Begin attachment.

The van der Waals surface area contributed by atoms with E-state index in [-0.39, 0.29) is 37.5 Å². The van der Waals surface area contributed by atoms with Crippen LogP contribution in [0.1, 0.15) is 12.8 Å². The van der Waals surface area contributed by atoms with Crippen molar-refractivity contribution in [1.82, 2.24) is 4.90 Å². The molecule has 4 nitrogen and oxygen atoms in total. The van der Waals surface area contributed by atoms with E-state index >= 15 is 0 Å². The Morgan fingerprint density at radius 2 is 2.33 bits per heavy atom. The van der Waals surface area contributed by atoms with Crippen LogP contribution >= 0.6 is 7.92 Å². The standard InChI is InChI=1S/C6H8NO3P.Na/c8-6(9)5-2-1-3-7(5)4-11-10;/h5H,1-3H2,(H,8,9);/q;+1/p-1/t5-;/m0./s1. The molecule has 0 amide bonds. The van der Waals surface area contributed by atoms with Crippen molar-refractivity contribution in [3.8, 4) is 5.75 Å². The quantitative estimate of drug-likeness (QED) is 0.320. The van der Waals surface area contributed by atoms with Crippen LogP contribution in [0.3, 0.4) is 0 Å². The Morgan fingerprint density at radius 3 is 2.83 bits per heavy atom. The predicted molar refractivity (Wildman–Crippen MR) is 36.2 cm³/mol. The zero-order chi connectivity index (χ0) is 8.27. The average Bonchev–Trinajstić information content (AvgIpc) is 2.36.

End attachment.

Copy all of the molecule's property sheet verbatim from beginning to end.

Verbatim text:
The van der Waals surface area contributed by atoms with E-state index in [-0.39, 0.29) is 37.5 Å². The van der Waals surface area contributed by atoms with Crippen LogP contribution in [0.1, 0.15) is 12.8 Å². The van der Waals surface area contributed by atoms with Crippen molar-refractivity contribution in [1.82, 2.24) is 4.90 Å². The molecule has 4 nitrogen and oxygen atoms in total. The van der Waals surface area contributed by atoms with E-state index >= 15 is 0 Å². The Morgan fingerprint density at radius 2 is 2.33 bits per heavy atom. The van der Waals surface area contributed by atoms with Crippen LogP contribution >= 0.6 is 7.92 Å². The standard InChI is InChI=1S/C6H8NO3P.Na/c8-6(9)5-2-1-3-7(5)4-11-10;/h5H,1-3H2,(H,8,9);/q;+1/p-1/t5-;/m0./s1. The molecule has 0 amide bonds. The van der Waals surface area contributed by atoms with Crippen molar-refractivity contribution in [3.8, 4) is 5.75 Å². The quantitative estimate of drug-likeness (QED) is 0.320. The van der Waals surface area contributed by atoms with Crippen LogP contribution in [0.3, 0.4) is 0 Å². The Morgan fingerprint density at radius 3 is 2.83 bits per heavy atom. The predicted molar refractivity (Wildman–Crippen MR) is 36.2 cm³/mol. The zero-order chi connectivity index (χ0) is 8.27. The average Bonchev–Trinajstić information content (AvgIpc) is 2.36.